Longitudinal Intravital Imaging of Biosensor-labeled ß-cells and Hepatocytes in Diabetic Mice
Amelia Linnemann   (Indianapolis, IN)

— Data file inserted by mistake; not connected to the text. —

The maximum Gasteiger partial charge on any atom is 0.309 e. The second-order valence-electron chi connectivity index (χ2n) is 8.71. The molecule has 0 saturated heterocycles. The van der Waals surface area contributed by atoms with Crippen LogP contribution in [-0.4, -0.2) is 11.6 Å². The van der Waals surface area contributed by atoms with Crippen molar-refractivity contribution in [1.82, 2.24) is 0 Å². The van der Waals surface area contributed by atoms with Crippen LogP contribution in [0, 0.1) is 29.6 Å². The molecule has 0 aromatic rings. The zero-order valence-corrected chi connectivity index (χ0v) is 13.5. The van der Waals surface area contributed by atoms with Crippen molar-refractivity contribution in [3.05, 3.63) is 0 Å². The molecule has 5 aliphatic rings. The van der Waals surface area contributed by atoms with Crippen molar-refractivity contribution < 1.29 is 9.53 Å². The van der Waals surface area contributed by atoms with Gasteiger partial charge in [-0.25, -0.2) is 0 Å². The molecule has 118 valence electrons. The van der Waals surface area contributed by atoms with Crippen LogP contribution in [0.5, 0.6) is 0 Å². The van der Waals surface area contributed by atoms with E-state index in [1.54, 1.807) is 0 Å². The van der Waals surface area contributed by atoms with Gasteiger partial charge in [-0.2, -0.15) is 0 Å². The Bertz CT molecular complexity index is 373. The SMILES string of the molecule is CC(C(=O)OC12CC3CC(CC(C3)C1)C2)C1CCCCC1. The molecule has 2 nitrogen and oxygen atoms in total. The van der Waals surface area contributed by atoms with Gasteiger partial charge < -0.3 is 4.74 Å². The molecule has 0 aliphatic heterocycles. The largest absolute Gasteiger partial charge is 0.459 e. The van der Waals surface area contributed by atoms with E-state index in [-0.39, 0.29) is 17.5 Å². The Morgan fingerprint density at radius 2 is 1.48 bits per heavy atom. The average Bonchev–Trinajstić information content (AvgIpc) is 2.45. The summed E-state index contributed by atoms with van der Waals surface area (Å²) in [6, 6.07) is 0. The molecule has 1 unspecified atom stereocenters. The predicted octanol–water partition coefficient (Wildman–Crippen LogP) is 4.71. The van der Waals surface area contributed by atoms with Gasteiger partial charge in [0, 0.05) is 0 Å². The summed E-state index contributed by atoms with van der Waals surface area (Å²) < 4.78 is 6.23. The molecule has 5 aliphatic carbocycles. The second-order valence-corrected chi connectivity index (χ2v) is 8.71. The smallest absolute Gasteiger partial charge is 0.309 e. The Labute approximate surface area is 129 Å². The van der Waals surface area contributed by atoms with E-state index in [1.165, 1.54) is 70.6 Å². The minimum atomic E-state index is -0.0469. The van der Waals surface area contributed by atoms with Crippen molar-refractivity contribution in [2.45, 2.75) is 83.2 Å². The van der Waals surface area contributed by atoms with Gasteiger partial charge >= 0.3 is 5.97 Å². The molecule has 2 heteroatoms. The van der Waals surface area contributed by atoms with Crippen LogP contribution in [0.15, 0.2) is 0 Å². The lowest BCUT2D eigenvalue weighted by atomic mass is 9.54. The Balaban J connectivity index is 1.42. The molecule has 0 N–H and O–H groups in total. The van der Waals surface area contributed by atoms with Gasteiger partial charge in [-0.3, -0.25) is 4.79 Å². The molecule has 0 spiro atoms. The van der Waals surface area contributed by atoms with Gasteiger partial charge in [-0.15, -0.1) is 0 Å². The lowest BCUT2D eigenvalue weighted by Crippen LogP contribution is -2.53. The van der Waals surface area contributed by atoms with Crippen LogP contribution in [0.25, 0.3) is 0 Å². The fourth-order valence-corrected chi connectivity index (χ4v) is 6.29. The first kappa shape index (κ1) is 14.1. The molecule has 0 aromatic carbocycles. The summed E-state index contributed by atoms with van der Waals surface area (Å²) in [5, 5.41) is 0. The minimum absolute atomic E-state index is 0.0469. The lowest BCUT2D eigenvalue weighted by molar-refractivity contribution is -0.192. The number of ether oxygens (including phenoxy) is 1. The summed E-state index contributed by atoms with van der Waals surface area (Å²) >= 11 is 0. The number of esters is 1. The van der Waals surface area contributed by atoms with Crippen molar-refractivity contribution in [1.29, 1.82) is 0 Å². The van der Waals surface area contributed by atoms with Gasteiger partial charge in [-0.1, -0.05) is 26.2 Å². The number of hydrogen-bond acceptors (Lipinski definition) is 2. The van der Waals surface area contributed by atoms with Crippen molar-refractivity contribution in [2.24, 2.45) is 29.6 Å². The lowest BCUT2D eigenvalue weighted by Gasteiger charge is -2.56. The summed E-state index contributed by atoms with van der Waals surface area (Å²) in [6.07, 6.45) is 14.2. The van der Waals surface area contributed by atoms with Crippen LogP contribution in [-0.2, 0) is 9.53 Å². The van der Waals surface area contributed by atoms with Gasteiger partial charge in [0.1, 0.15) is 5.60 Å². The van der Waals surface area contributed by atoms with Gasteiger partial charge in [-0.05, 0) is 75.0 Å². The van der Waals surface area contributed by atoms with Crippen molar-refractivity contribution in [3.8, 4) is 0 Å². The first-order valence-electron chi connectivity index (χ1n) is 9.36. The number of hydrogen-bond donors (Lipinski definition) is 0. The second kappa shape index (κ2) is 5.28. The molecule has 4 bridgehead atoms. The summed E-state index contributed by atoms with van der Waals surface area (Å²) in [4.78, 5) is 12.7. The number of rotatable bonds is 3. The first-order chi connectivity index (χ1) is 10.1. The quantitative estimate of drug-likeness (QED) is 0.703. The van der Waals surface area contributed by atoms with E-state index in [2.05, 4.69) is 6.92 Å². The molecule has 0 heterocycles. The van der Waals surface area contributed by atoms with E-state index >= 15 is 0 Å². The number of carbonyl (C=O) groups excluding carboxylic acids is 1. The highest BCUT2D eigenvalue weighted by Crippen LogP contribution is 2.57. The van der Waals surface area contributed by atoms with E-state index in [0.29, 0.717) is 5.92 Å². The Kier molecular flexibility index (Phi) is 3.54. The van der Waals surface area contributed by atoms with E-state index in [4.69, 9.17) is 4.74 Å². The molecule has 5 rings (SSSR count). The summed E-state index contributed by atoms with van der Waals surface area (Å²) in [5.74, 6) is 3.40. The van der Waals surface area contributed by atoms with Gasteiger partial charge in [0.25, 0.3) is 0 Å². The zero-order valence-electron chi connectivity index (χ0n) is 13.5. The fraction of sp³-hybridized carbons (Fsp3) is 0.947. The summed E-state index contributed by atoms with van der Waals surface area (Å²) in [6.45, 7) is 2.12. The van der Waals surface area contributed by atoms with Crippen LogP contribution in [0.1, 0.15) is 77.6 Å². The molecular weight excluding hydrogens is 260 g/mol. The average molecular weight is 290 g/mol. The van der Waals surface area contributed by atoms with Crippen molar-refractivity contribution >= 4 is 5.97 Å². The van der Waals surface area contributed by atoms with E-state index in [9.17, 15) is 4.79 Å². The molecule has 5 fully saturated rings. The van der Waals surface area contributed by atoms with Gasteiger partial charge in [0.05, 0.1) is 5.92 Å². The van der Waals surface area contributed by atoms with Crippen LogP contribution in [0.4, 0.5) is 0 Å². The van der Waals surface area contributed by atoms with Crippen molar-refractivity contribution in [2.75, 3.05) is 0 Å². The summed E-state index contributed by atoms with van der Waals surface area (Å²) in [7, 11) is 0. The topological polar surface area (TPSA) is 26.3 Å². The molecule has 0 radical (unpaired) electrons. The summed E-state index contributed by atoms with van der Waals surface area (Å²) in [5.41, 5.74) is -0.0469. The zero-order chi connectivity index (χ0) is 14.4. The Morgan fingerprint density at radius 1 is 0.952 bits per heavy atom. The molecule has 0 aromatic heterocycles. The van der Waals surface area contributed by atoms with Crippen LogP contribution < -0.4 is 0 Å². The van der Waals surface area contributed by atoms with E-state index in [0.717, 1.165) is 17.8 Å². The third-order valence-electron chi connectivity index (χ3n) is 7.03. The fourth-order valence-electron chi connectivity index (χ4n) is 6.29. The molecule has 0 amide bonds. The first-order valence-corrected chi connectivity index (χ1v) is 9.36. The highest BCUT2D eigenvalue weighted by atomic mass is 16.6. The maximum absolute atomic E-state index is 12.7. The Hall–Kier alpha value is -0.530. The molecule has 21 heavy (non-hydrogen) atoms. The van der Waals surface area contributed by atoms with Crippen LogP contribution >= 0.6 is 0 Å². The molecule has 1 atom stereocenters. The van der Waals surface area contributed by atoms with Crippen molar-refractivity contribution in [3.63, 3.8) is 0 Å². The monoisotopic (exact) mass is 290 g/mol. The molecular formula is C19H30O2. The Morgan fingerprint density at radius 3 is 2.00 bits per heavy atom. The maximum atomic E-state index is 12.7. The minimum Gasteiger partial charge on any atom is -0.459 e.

The pathophysiology of metabolic syndrome and diabetes is complex due to the organ crosstalk. In humans and rodents, the pancreatic islet ?-cells and liver hepatocytes play critical roles in regulating blood glucose and lipid homeostasis. In vitro models, including cultured islets and hepatocytes, can be useful tools, however, these primary tissues/cells lack physiological cues from other cells and organs once isolated from the organism. Thus, it is critical to monitor cellular changes in the native environment of a given tissue to fully understand disease progression and consequent organ complications. Here, we describe a novel platform to introduce custom virally-packaged biosensors into diabetic mice to obtain liver and islet specific measurements of cellular function with and without drug interventions. In vivo measurements can be collected from the biosensor-labeled endogenous tissues multiple times when these mice are outfitted with abdominal imaging windows (AIWs). Together, our platform provides a longitudinal method to monitor in vivo tissue physiology as a disease progresses and complications occur, as well as allowing the direct study of tissue function during disease intervention. Our central hypothesis is that both ß-cells and hepatocytes activate autophagy to aid in the mitigation of acute and chronic increases in ROS, and that the timeline of these events are correlated in vivo. When these processes fail, abnormal autophagy and oxidative stress contribute to ß-cell failure and accumulation of lipids in the liver during disease progression. To test this hypothesis and develop a platform for testing of drugs that restore normal antioxidant and autophagy response in vivo, we propose the following Specific Aims: 1. Evaluate redox dynamics longitudinally in vivo in ß-cells and liver. 2. Characterize autophagic flux in vivo in ß-cells and liver. Overall, these experiments will provide proof of principal in vivo evidence for autophagy/antioxidant response coupling and organ crosstalk in the adaptive response to stress and allow us to study direct response to therapies that regulate these processes. My background in ß-cell biology and resources within the Indiana Center for Biological Microscopy makes me uniquely suited to accomplish the aims of this project, which will generate exciting preliminary data towards subsequent R01 funding.
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